New York State Game Fish
information is intended only as a general overview. Much
more in-depth information can be found on a number of other
web sites. We wanted to show some basic info regarding the
species we fish for.
are the anadromous (migrating) version of rainbow trout.
Rainbow trout are the "land locked" version,
and remain in freshwater throughout their life.
Image at right is for
illustration purposes and will click to a full size photo.
migrate from the ocean into freshwater to spawn, and then
can swim back out to the ocean again if they wish.
Steelhead are not semelparous (meaning they do not die
after spawning) they are not an "official" Pacific
Salmon. But, Steelhead are often a favorite of local fishers
for their large size and feisty attitude.
- Head blunt, jaw short
- does not extend past the eye
- Distinct dark spots
on dorsal fin
- Square-shaped tail
fin with radiating pattern of spots
- Often has reddish stripe
along sides, gill cover reddish
- Length up to 45 inches
Spawn Timing: Late March
through early June
in streams and rivers, steelhead rear in freshwater for
1 to 4 years before migrating downstream through estuaries
to the open ocean. Unlike salmon, steelhead migrate individually
rather than in schools. Steelhead spend 1 to 5 years
at sea before returning to natal streams or rivers.
least two specific stocks of steelhead have developed;
those that enter fresh water during fall, winter and
early spring -- the winter run -- and those that enter
in spring, summer and early fall -- the summer run. Steelhead
do not always die after spawning, but will again migrate
through estuaries to the ocean.
Steelhead rely on streams, rivers, estuaries and marine habitat
during their lifecycle. In freshwater and estuarine habitats,
steelhead feed on small crustaceans, insects and small fishes.
Eggs are laid in small and medium gravel and need good water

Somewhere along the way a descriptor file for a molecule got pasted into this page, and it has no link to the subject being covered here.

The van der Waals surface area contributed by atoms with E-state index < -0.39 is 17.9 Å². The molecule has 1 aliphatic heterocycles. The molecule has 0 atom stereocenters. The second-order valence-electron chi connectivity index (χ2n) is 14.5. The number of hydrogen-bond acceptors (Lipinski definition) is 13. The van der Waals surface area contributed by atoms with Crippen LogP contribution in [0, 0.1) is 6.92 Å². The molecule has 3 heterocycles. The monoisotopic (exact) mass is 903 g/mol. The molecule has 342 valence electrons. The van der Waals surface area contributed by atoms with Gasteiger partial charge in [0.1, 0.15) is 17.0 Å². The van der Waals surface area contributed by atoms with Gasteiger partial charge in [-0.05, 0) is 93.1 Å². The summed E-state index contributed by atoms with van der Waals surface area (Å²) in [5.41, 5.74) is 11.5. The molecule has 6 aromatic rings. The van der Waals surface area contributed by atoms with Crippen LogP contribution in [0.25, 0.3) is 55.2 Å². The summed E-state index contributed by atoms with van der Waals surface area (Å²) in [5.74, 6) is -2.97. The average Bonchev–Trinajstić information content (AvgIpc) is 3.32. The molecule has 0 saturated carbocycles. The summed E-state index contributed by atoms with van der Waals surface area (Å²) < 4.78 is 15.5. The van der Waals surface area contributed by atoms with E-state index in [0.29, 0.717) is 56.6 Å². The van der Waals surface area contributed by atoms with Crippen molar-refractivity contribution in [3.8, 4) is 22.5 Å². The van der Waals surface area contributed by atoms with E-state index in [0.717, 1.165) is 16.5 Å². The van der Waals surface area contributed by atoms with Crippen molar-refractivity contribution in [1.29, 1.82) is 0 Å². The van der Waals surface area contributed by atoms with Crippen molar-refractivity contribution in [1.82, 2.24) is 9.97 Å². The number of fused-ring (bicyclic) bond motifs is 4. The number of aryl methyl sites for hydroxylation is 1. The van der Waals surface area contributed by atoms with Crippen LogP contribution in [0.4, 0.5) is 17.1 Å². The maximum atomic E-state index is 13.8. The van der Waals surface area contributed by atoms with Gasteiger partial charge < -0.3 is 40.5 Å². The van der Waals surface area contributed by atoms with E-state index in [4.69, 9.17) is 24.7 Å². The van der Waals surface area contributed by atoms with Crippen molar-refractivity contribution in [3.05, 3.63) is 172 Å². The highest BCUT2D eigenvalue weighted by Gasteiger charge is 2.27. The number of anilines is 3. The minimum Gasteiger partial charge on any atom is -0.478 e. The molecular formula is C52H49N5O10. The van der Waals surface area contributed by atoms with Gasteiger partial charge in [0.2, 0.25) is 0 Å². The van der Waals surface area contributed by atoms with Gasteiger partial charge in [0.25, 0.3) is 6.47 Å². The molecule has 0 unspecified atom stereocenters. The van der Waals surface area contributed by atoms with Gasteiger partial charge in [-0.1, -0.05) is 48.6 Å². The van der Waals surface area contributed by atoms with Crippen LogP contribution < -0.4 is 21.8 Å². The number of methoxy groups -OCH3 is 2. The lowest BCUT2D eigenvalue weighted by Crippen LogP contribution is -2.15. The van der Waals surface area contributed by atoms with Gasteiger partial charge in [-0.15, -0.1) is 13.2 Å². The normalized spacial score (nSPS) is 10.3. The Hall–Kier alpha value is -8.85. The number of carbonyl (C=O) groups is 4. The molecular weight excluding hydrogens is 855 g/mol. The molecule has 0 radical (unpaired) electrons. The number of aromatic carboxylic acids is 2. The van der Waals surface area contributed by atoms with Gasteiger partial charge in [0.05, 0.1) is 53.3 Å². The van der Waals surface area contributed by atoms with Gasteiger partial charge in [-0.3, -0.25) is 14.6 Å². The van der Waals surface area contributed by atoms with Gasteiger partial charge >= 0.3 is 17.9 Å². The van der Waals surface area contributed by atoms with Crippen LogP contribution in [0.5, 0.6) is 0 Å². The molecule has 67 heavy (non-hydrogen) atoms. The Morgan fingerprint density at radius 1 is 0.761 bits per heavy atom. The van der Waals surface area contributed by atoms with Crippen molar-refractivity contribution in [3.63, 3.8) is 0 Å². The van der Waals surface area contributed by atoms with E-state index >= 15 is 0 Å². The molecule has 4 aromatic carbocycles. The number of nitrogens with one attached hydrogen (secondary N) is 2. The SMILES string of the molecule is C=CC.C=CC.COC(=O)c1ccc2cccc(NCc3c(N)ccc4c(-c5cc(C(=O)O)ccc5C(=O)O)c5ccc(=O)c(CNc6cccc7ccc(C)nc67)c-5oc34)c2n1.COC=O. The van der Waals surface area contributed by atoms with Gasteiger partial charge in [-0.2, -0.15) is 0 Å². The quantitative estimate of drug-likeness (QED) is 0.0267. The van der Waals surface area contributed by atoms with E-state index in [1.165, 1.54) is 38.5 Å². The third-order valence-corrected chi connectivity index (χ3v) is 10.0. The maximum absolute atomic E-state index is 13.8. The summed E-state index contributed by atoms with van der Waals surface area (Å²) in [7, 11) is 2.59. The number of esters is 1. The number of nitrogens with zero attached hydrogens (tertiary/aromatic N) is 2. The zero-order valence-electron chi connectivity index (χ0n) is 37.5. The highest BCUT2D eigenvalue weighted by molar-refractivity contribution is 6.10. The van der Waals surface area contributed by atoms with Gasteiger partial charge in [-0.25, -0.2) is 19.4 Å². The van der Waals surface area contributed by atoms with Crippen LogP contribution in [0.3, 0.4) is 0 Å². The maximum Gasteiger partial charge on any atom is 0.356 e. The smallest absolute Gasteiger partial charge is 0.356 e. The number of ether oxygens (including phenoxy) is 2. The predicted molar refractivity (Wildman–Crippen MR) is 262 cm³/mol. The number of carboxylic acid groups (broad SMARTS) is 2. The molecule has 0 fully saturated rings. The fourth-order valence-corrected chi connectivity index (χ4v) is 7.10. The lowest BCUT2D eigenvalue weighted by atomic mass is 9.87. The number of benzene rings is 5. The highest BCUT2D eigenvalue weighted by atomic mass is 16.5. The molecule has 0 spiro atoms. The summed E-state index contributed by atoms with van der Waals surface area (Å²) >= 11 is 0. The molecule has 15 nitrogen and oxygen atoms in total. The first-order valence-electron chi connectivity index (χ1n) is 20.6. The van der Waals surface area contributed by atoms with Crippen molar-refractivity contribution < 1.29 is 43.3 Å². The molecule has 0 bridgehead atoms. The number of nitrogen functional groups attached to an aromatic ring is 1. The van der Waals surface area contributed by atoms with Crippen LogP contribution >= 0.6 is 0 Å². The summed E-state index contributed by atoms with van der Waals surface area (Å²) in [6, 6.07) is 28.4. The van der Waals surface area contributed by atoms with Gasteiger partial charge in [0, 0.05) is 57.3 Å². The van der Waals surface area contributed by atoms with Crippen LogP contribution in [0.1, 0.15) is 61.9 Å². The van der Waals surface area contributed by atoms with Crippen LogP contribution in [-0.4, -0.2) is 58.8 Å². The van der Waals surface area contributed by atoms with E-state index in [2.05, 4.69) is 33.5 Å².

flow (to supply oxygen) to survive. After emerging from the redd
(nest) they remain in streams and rivers for 1 to 4 years before
migrating through the estuaries to the ocean.
one of the top 5 game fish in North America. The New York
State record is
held by Rob Wilson. His Steelhead weighed in at 31 pounds
3 ounces. Caught August 14, 2004 out of Olcott, N.Y.
The common name of
this fish species is taken from the Chinook Indians,
a tribe on the northwest coast of America whose survival
was linked to these salmon returning to the Columbia
Other common names
for this largest salmon are King, Spring Salmon, and
Adult chinook salmon
are iridescent green to blue-green on top. The sides
are silvery, turning to white on the belly. Black spots
are present on the upper half of the body and on all
The native range of chinooks in the United States extends
from California to Alaska. They were successfully introduced
into the Great Lakes in 1967.
The natural life cycle of salmon is one of the most interesting
in nature. Salmon lay their eggs in cool, clean rivers and
streams. The female makes a nest, called a redd, by turning
on her side and repeatedly flexing her body and tail to form
an oval depression in the gravel stream bed. She deposits
pea-sized eggs in the nest as a male swims beside her releasing